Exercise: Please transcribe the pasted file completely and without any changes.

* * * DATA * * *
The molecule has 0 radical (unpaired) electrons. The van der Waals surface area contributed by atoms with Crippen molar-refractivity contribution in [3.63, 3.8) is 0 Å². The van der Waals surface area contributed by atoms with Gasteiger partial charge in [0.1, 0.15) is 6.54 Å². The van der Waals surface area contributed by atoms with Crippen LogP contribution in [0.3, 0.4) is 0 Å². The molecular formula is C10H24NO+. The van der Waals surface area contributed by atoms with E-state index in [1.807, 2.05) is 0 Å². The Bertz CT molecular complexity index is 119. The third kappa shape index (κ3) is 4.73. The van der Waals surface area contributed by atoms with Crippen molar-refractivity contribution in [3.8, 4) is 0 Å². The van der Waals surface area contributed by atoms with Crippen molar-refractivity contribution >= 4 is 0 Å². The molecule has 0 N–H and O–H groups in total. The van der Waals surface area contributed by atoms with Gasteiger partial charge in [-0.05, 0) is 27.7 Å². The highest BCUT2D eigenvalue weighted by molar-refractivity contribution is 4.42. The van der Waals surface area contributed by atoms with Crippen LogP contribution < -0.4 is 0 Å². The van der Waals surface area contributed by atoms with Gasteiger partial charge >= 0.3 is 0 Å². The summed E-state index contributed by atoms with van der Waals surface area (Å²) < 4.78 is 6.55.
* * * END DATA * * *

The molecule has 0 radical (unpaired) electrons. The van der Waals surface area contributed by atoms with Crippen molar-refractivity contribution in [3.63, 3.8) is 0 Å². The van der Waals surface area contributed by atoms with Gasteiger partial charge in [0.1, 0.15) is 6.54 Å². The van der Waals surface area contributed by atoms with Crippen LogP contribution in [0.3, 0.4) is 0 Å². The molecular formula is C10H24NO+. The van der Waals surface area contributed by atoms with E-state index in [1.807, 2.05) is 0 Å². The Bertz CT molecular complexity index is 119. The third kappa shape index (κ3) is 4.73. The van der Waals surface area contributed by atoms with Crippen molar-refractivity contribution in [3.8, 4) is 0 Å². The van der Waals surface area contributed by atoms with Crippen molar-refractivity contribution >= 4 is 0 Å². The molecule has 0 N–H and O–H groups in total. The van der Waals surface area contributed by atoms with Gasteiger partial charge in [-0.05, 0) is 27.7 Å². The highest BCUT2D eigenvalue weighted by molar-refractivity contribution is 4.42. The van der Waals surface area contributed by atoms with Crippen LogP contribution < -0.4 is 0 Å². The van der Waals surface area contributed by atoms with Gasteiger partial charge >= 0.3 is 0 Å². The summed E-state index contributed by atoms with van der Waals surface area (Å²) < 4.78 is 6.55.